A Liga MX referee faces a hearing on Thursday to protest his recent firing, which he says is racially motivated.
Adalid Maganda was officially let go by the Mexican Football Federation (FMF) on Tuesday. A statement announcing the decision slammed the referee for poor performance, moonlighting in non-sanctioned matches during the pandemic, and a lack of familiarity with VAR, among other issues.
Maganda last worked on Jan. 10, calling a Liga MX match between Toluca and Queretaro in which he drew ire from players and fans alike for missing key calls.
However, Maganda fired back, accusing Arturo Brizio, Mexico’s head of the refereeing committee, of a personal vendetta in which skin color played a part in the decision.
“[Brizio] is doing harm to referees in Mexico,” Maganda said on Tuesday, in an interview with Futbol Picante on ESPN Deportes. “This man, with all due respect, is not right for this job. He’s right for a job on TV [giving referee analysis], but not to lead the committee.”
Maganda stated he was not given proper training on VAR, claiming that while the FMF offered courses for referees as the technology was rolled out, Brizio never included him on the list of those who should receive the lessons.
Though Brizio’s video review of Maganda’s last match appeared to defend and uphold many of the referee’s decisions, he was not selected to work in any Liga MX matches since then. He was ultimately fired on Monday.
The 36-year-old referee is perhaps best known in Mexico for staging a hunger strike to save his job from a previous firing in 2018. Maganda, who identifies as Afro-Mexican, alleged Brizio had referred to him by his skin color in a meeting with other members of the committee at the time. Following a brief protest outside the FMF offices in Toluca, Maganda was reinstated.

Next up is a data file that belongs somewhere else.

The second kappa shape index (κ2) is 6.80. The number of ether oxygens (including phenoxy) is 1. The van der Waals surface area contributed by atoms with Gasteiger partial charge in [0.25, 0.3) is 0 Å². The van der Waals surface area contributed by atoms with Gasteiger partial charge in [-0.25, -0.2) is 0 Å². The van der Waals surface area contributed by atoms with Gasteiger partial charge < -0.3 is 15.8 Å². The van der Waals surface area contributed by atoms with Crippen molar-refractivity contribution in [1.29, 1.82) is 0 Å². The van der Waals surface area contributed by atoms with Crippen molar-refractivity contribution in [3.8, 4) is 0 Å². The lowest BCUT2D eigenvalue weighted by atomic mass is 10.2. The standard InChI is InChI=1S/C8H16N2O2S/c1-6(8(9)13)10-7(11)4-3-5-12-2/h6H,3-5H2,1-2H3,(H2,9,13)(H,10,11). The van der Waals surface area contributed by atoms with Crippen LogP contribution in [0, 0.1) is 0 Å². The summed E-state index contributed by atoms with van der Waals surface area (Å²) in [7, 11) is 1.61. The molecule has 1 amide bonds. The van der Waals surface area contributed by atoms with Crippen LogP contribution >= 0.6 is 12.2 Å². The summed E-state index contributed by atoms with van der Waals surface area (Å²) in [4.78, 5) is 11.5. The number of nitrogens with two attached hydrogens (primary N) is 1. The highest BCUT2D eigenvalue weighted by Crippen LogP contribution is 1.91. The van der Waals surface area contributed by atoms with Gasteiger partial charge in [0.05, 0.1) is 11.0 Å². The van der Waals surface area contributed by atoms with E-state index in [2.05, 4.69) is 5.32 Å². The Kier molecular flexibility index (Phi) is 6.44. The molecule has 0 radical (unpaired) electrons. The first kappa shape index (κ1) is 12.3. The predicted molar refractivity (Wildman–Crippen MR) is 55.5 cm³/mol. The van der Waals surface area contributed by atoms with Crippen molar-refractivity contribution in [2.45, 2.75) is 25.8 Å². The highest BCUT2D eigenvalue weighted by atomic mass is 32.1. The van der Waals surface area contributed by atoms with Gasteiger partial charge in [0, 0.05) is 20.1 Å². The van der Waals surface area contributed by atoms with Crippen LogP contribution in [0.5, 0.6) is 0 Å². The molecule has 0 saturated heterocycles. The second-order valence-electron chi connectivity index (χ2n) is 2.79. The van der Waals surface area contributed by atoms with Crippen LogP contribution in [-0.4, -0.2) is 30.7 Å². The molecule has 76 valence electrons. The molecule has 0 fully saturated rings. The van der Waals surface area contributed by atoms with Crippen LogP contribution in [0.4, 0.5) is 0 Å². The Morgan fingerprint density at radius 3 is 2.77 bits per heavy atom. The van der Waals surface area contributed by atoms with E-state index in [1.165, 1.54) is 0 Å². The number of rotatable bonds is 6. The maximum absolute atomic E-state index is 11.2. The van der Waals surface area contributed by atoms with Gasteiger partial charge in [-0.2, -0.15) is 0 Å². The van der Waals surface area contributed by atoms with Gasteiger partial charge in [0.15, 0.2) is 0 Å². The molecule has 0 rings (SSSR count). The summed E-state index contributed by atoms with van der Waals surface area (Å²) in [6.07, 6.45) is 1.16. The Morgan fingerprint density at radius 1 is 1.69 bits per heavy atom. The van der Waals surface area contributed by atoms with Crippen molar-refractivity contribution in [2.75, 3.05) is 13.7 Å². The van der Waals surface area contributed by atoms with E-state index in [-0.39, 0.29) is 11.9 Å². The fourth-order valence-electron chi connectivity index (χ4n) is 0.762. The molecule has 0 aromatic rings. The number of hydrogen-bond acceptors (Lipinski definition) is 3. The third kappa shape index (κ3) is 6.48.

“Mr. Brizio is very elitist,” Maganda told El Pais in 2018. “He doesn’t like short people, or people of color.”
Though Maganda was brought back into the fold after his hunger strike, he said he was given little opportunity to prove himself, at one point finding himself not selected to work by the committee between March 13 and Aug. 31 of 2020. He said the inactivity drove him to referee an amateur match after the start of the COVID-19 pandemic.
“What does a referee need? To work so you don’t forget the pitch, and that was the last option I had,” Maganda said.
Though he did not contract the disease from the experience, he was further sanctioned by the FMF, sitting out several more weeks of matches before receiving assignments as a fourth official for various Liga MX games. His assignment as referee of the match between Toluca and Queretaro marked the end of a drought spanning back to March 8, when he was appointed to call Tampico Madero vs. Venados in Mexico’s second division, the Liga de Expansion.
If he is not reinstated on this occasion, Maganda said he felt Mexico could put hosting rights for the 2026 World Cup at risk.
Following the events in 2018, Maganda claimed contact from FIFA, with instructions to get in contact with them if any other incidents arose from alleged discrimination. He told ESPN on Tuesday he plans to do that if the situation is not resolved in his favor.
“If they take away hosting for Mexico, it’ll be [Brizio’s] fault,” Maganda said. “FIFA will do that, for acts of racism.”